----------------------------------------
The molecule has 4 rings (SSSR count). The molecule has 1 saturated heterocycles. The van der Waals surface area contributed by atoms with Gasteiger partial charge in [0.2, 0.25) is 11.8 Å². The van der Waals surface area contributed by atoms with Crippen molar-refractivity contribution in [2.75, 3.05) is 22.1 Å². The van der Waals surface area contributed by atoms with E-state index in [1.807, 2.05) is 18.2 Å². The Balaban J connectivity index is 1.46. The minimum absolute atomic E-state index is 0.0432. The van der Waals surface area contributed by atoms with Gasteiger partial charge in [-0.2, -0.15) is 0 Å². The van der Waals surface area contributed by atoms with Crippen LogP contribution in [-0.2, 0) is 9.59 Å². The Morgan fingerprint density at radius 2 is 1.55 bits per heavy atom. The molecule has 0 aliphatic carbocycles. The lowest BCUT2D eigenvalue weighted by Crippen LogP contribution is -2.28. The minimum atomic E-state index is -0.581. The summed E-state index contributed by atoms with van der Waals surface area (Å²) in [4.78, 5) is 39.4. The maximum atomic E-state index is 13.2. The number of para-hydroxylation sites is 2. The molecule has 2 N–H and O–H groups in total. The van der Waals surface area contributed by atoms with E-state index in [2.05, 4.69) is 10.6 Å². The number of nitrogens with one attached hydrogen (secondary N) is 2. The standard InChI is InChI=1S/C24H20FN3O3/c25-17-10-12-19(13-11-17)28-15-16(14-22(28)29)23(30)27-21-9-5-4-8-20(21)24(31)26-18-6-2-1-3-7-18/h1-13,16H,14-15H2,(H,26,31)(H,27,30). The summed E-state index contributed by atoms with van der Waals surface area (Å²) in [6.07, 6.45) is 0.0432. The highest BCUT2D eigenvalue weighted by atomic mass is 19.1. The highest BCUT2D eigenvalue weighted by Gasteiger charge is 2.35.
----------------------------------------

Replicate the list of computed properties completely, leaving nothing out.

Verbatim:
The molecule has 4 rings (SSSR count). The molecule has 1 saturated heterocycles. The van der Waals surface area contributed by atoms with Gasteiger partial charge in [0.2, 0.25) is 11.8 Å². The van der Waals surface area contributed by atoms with Crippen molar-refractivity contribution in [2.75, 3.05) is 22.1 Å². The van der Waals surface area contributed by atoms with E-state index in [1.807, 2.05) is 18.2 Å². The Balaban J connectivity index is 1.46. The minimum absolute atomic E-state index is 0.0432. The van der Waals surface area contributed by atoms with Gasteiger partial charge in [-0.2, -0.15) is 0 Å². The van der Waals surface area contributed by atoms with Crippen LogP contribution in [-0.2, 0) is 9.59 Å². The Morgan fingerprint density at radius 2 is 1.55 bits per heavy atom. The molecule has 0 aliphatic carbocycles. The lowest BCUT2D eigenvalue weighted by Crippen LogP contribution is -2.28. The minimum atomic E-state index is -0.581. The summed E-state index contributed by atoms with van der Waals surface area (Å²) in [4.78, 5) is 39.4. The maximum atomic E-state index is 13.2. The number of para-hydroxylation sites is 2. The molecule has 2 N–H and O–H groups in total. The van der Waals surface area contributed by atoms with E-state index in [2.05, 4.69) is 10.6 Å². The number of nitrogens with one attached hydrogen (secondary N) is 2. The standard InChI is InChI=1S/C24H20FN3O3/c25-17-10-12-19(13-11-17)28-15-16(14-22(28)29)23(30)27-21-9-5-4-8-20(21)24(31)26-18-6-2-1-3-7-18/h1-13,16H,14-15H2,(H,26,31)(H,27,30). The summed E-state index contributed by atoms with van der Waals surface area (Å²) in [6.07, 6.45) is 0.0432. The highest BCUT2D eigenvalue weighted by atomic mass is 19.1. The highest BCUT2D eigenvalue weighted by Gasteiger charge is 2.35.